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  #21  
Old 04-25-2014, 03:08 PM
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Georgia Lawn Georgia Lawn is offline
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That's why your the DOC. Thank You
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  #22  
Old 04-25-2014, 03:56 PM
Skipster Skipster is offline
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Originally Posted by Georgia Lawn View Post
Green Doctor you mentioned 1/2% MSO and not sticker. Do you think something like LI700 from Loveland would do any good or only use MSO?
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The Certainty label says:

6.4 Surfactants and Adjuvants

Use a non-ionic surfactant at 0.25 to 0.5 percent by volume (1 to 2 quarts per 100 gallons of spray solution). Use only non-ionic surfactants that contain at least 90 percent active ingredient. Do not use non-ionic surfactants or other additives that alter the pH of the spray solution below pH 5. Use of surfactants that contain díLimonene, methylated seed oil, or COC (crop oil concentrate) may cause temporary turf discoloration.

**************

Why would you want to use MSO with this product?

Using MSO won't improve efficacy (if it did, it would be recommended on the label) and it could cause damage.

These kinds of mistakes are what keeps the pros in business.
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  #23  
Old 04-26-2014, 12:27 AM
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ted putnam ted putnam is offline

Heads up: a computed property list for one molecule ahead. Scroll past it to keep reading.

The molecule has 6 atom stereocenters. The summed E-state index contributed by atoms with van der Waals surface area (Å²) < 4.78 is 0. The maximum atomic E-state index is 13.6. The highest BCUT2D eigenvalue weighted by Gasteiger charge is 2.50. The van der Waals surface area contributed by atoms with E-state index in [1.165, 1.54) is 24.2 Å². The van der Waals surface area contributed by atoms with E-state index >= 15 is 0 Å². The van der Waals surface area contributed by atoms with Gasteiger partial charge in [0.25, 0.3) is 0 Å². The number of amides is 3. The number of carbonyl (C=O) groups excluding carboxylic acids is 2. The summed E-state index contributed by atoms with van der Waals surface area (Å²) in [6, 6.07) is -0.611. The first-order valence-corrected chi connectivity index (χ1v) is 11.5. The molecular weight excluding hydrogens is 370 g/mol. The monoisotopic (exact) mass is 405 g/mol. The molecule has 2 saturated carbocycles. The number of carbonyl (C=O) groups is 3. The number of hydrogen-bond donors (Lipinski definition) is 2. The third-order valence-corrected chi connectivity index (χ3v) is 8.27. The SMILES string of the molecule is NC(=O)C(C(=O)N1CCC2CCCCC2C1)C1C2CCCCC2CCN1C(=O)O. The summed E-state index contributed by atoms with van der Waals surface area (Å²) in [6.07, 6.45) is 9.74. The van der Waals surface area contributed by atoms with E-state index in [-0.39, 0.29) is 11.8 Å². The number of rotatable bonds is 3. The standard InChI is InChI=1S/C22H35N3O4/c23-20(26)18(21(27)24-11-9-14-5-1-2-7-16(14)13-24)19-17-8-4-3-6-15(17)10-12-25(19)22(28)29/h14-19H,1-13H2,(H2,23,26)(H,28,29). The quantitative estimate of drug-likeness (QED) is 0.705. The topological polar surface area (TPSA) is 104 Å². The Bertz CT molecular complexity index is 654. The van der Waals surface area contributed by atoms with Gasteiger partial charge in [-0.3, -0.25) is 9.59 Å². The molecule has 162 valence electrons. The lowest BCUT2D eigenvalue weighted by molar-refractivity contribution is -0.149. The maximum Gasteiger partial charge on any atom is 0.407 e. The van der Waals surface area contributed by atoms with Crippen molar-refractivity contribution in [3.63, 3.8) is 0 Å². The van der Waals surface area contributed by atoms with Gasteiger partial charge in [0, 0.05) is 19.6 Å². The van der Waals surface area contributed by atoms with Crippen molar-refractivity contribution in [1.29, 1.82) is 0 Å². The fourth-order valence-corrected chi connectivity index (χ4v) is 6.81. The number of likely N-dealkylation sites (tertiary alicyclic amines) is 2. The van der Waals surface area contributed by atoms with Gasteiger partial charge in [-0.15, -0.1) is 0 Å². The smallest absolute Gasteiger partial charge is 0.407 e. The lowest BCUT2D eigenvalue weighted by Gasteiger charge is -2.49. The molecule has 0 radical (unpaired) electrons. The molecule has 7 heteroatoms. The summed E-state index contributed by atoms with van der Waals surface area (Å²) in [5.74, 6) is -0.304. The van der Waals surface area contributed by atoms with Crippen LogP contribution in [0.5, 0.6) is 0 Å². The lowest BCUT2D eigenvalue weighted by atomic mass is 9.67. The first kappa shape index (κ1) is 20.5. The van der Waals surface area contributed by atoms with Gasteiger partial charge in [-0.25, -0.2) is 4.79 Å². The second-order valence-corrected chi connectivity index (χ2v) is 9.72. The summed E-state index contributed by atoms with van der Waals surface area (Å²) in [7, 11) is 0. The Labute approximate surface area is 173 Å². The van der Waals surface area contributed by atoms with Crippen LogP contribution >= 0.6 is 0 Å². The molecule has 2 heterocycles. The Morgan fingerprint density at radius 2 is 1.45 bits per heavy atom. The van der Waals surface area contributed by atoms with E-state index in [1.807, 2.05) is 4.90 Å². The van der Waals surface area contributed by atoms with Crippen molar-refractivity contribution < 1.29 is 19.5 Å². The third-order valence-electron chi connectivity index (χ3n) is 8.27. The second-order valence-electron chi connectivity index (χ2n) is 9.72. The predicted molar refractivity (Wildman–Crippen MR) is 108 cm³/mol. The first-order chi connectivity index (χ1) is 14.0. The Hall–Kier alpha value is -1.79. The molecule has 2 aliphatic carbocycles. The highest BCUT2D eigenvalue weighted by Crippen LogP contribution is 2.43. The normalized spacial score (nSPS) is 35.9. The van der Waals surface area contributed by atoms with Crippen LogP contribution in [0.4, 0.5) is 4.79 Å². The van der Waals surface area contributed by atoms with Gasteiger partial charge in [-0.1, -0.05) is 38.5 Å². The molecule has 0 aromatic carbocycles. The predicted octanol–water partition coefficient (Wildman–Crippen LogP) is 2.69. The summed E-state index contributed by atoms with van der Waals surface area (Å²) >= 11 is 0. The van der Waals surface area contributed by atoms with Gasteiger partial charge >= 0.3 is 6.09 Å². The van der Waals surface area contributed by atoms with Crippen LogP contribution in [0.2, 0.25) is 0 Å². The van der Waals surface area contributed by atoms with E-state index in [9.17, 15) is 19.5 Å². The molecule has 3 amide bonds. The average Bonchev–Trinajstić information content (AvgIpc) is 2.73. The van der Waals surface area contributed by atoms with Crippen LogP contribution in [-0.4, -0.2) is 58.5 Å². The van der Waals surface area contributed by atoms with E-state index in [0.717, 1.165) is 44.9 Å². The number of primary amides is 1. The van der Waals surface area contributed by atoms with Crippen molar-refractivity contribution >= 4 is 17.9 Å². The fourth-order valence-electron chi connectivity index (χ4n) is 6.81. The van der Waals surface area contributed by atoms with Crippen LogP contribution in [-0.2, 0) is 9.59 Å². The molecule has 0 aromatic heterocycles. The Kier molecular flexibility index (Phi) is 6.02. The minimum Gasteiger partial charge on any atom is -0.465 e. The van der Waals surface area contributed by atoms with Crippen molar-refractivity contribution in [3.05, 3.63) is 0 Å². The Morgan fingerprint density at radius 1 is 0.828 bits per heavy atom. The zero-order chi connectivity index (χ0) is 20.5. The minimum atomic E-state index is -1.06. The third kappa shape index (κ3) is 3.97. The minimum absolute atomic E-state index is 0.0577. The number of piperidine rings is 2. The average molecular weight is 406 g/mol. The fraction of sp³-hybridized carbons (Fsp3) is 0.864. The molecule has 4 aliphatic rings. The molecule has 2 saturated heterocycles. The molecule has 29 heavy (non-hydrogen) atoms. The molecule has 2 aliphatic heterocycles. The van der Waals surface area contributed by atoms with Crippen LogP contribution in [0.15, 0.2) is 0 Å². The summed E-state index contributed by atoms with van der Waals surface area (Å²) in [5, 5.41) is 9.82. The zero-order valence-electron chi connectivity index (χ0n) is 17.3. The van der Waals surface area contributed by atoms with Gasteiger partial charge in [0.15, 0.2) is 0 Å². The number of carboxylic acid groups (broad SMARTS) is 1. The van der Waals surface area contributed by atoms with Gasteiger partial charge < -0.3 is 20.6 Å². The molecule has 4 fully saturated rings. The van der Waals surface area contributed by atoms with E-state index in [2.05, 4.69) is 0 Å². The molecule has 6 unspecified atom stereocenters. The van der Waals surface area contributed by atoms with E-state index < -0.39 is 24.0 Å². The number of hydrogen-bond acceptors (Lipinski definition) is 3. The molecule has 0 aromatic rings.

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Quote:
Originally Posted by Skipster View Post
The Certainty label says:

6.4 Surfactants and Adjuvants

Use a non-ionic surfactant at 0.25 to 0.5 percent by volume (1 to 2 quarts per 100 gallons of spray solution). Use only non-ionic surfactants that contain at least 90 percent active ingredient. Do not use non-ionic surfactants or other additives that alter the pH of the spray solution below pH 5. Use of surfactants that contain díLimonene, methylated seed oil, or COC (crop oil concentrate) may cause temporary turf discoloration.

**************

Why would you want to use MSO with this product?

Using MSO won't improve efficacy (if it did, it would be recommended on the label) and it could cause damage.

These kinds of mistakes are what keeps the pros in business.
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  #24  
Old 04-26-2014, 03:18 AM
greendoctor greendoctor is offline
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  #25  
Old 04-26-2014, 03:22 AM
greendoctor greendoctor is offline
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Originally Posted by Georgia Lawn View Post
"Why not just use the scale (or volumetric measurement tool provided by the manufacturer) back inside your shop"

He might be making his mix specific to that yard. I do this sometimes and I also have to use a scale on my tailgate. If one customer is ate up with sedge or mixture of hard to control weeds, a whole tank of that mixed up at the shop can get really expensive really fast.especially if you have other yards to treat that do not need those chemicals. I'd much rather be a 1/4 of a gram off on a lawn from wind disturbance than put tons of uneeded chemicals down.

Mixing at the shop is way easier though that is for sure.
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If it is so windy, you cannot get your scale to zero, here's your sign. Another one is if when attempting to pour into a measuring cup, the concentrate goes sideways. Yes, I have been asked about that by others in the business. They leave with a new hole. Spraying when it is windy
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Sell not virtue to purchase wealth, nor Liberty to purchase power.
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  #26  
Old 04-26-2014, 07:48 AM
Skipster Skipster is offline
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All it takes is a 1 mph breeze to vary the reading on a gram scale.